Truthout - January 9, 2020
New Orleans, Louisiana — With hunger strikes sweeping immigration jails across the country, two Indian asylum seekers protesting their incarceration at a remote Immigration and Customs Enforcement (ICE) jail in Louisiana are reportedly on the brink of death after refusing to eat or drink for 68 days, according to a volunteer who regularly visits the two men.
The hunger strikers have a clear demand: to be released so they can pursue their asylum cases outside of jail.
Medical staff at the LaSalle ICE Processing Center are force-hydrating both men, a painful and disturbing process that involves restraining the striker and forcing fluid through nasal passages with tubes, according to Michelle Graffeo, a volunteer with Freedom for Immigrants. Mr. Singh, whose name has been changed to protect his identify, described the forced-hydration process as terrifying and confusing because jail staff do not speak his native language, and videotaped the procedure.
“It’s a really scary process,” Graffeo said in an interview.
Both men fear they will face violence if they are deported to India and asked volunteers to keep their names out of the press. One is 37 years old and the other is 22, and both filed asylum claims after crossing at a legal port of entry at the U.S.-Mexico border before being shuffled through the nation’s vast immigration detention system.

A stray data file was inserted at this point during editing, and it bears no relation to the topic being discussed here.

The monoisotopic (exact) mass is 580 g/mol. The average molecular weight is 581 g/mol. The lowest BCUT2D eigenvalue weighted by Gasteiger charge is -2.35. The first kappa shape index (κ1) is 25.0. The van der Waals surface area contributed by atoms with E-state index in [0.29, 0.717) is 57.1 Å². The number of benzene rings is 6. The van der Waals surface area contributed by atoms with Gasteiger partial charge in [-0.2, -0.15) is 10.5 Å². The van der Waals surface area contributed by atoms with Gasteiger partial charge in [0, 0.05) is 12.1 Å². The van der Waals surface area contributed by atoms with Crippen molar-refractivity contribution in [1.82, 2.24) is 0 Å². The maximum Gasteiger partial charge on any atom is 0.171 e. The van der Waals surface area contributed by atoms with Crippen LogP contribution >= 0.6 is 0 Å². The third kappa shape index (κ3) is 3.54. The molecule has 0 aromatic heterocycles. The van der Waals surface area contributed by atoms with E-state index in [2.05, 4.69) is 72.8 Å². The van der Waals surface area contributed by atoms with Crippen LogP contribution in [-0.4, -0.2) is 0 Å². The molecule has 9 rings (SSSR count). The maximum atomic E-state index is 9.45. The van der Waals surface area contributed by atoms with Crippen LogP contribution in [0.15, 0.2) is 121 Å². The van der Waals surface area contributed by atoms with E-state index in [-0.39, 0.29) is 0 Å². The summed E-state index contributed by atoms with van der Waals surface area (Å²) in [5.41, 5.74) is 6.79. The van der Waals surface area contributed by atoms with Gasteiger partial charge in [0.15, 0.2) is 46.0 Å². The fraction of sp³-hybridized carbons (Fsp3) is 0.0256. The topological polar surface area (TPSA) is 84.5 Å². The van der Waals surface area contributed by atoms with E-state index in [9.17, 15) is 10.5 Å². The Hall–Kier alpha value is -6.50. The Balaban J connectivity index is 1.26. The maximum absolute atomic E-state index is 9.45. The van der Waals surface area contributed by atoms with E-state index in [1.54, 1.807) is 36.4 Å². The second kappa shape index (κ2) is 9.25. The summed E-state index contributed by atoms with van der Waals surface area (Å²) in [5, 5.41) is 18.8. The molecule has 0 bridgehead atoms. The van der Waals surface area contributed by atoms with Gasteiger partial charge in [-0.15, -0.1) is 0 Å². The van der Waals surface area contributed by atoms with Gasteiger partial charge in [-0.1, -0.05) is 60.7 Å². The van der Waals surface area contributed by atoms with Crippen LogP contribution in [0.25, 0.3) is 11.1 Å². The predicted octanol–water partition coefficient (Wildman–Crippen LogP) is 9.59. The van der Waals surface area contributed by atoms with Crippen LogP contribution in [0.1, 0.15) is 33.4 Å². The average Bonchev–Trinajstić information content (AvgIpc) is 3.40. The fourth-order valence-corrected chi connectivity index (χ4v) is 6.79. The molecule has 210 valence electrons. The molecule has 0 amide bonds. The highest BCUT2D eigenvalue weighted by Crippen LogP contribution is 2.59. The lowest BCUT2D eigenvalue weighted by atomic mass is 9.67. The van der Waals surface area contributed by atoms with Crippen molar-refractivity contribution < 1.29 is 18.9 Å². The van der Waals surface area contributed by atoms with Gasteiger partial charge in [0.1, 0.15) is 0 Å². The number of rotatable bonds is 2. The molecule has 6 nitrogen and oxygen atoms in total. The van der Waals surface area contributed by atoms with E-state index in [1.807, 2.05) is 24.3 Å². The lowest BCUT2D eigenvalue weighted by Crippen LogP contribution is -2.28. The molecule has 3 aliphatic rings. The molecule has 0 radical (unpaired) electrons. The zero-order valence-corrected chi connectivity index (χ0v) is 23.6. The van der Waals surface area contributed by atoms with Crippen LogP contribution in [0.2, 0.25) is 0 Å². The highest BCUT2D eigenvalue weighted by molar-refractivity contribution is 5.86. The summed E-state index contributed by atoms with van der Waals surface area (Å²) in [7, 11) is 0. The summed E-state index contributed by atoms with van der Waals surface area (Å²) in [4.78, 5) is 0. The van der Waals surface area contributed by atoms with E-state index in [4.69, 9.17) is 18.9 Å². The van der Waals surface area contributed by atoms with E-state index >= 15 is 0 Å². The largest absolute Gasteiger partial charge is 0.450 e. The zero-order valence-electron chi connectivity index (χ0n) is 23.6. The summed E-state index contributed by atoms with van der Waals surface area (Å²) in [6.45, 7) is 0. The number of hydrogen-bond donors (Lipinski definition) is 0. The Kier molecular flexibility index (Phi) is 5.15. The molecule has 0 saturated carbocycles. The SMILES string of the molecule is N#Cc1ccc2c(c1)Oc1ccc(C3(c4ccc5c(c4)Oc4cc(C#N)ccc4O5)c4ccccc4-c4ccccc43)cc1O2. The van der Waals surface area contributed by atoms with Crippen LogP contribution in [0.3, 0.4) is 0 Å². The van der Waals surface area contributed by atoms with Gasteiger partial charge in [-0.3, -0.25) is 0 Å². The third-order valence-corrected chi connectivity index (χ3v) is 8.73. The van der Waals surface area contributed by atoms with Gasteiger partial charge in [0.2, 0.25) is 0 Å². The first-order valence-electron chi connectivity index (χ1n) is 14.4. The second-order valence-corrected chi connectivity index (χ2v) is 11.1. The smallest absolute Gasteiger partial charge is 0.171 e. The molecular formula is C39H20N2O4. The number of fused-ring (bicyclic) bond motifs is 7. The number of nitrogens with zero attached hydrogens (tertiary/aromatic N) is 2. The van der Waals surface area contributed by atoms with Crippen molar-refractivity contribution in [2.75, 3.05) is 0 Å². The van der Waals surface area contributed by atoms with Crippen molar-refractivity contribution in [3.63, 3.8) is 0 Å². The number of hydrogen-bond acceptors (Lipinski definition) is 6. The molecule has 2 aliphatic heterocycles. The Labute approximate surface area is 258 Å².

Graffeo said the two men can no longer walk and are in wheelchairs. They could suffer organ damage or even death within a week, as many hunger strikers do not make it past 75 days.
“It’s a rapid decline at this point,” Graffeo said.
Three other men at the facility are also on strike but recently began drinking some fluids, and all five have been subjected to forced hydration over the past month after refusing to eat and drink, according to Freedom for Immigrants.
Hunger strikes have erupted at immigration jails nationwide as the Trump administration responded to an influx of migrants and asylum seekers at the southern border with policies that prioritize incarceration, with many adults held indefinitely as they wait to see a judge. Last year, immigrant rights groups documented 14 hunger strikes at immigration jails across the country. Strikers typically protest poor conditions and medical treatment and demand their right to freedom and due process. Freedom for Immigrants has identified 1,600 hunger strikers in immigration jails since 2015.
“The reason for me sitting on hunger strike is because I want freedom,” Mr. Singh wrote in a statement and said he began his hunger strike on November 1. “Since January 21, 2019, I have been locked inside four walls. For about a year I have been living my life inside suffocating. In my whole life I have not lived inside four walls like this.” ...
Read full report at Truthout